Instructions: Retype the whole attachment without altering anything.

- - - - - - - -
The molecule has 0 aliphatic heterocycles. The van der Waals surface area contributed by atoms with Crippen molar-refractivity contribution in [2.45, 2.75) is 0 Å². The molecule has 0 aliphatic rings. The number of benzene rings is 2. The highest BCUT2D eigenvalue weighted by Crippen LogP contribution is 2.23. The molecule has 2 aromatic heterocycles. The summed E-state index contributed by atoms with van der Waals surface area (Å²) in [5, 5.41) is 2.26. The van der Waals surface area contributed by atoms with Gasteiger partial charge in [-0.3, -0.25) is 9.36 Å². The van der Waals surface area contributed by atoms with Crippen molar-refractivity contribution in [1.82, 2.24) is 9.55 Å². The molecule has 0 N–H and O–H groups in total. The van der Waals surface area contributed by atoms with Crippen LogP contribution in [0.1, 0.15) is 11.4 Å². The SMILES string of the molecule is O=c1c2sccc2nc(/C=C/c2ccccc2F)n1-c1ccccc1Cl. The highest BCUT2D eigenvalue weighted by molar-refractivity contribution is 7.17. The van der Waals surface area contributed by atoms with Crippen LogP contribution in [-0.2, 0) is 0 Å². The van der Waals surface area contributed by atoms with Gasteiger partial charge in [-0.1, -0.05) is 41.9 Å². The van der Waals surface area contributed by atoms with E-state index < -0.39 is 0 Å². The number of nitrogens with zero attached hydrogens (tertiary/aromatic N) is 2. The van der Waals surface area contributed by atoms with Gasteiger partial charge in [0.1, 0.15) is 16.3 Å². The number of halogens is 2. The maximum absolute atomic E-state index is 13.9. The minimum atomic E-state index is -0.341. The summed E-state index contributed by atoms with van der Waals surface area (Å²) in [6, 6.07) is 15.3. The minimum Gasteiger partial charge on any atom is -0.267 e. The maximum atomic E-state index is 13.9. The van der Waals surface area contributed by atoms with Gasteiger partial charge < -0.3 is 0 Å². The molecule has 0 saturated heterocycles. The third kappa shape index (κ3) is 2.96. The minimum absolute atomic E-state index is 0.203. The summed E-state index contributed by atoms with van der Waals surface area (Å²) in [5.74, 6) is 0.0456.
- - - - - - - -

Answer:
The molecule has 0 aliphatic heterocycles. The van der Waals surface area contributed by atoms with Crippen molar-refractivity contribution in [2.45, 2.75) is 0 Å². The molecule has 0 aliphatic rings. The number of benzene rings is 2. The highest BCUT2D eigenvalue weighted by Crippen LogP contribution is 2.23. The molecule has 2 aromatic heterocycles. The summed E-state index contributed by atoms with van der Waals surface area (Å²) in [5, 5.41) is 2.26. The van der Waals surface area contributed by atoms with Gasteiger partial charge in [-0.3, -0.25) is 9.36 Å². The van der Waals surface area contributed by atoms with Crippen molar-refractivity contribution in [1.82, 2.24) is 9.55 Å². The molecule has 0 N–H and O–H groups in total. The van der Waals surface area contributed by atoms with Crippen LogP contribution in [0.1, 0.15) is 11.4 Å². The SMILES string of the molecule is O=c1c2sccc2nc(/C=C/c2ccccc2F)n1-c1ccccc1Cl. The highest BCUT2D eigenvalue weighted by molar-refractivity contribution is 7.17. The van der Waals surface area contributed by atoms with Crippen LogP contribution in [-0.2, 0) is 0 Å². The van der Waals surface area contributed by atoms with Gasteiger partial charge in [-0.1, -0.05) is 41.9 Å². The van der Waals surface area contributed by atoms with E-state index < -0.39 is 0 Å². The number of nitrogens with zero attached hydrogens (tertiary/aromatic N) is 2. The van der Waals surface area contributed by atoms with Gasteiger partial charge in [0.1, 0.15) is 16.3 Å². The number of halogens is 2. The maximum absolute atomic E-state index is 13.9. The minimum atomic E-state index is -0.341. The summed E-state index contributed by atoms with van der Waals surface area (Å²) in [6, 6.07) is 15.3. The minimum Gasteiger partial charge on any atom is -0.267 e. The maximum atomic E-state index is 13.9. The van der Waals surface area contributed by atoms with Gasteiger partial charge < -0.3 is 0 Å². The molecule has 0 saturated heterocycles. The third kappa shape index (κ3) is 2.96. The minimum absolute atomic E-state index is 0.203. The summed E-state index contributed by atoms with van der Waals surface area (Å²) in [5.74, 6) is 0.0456.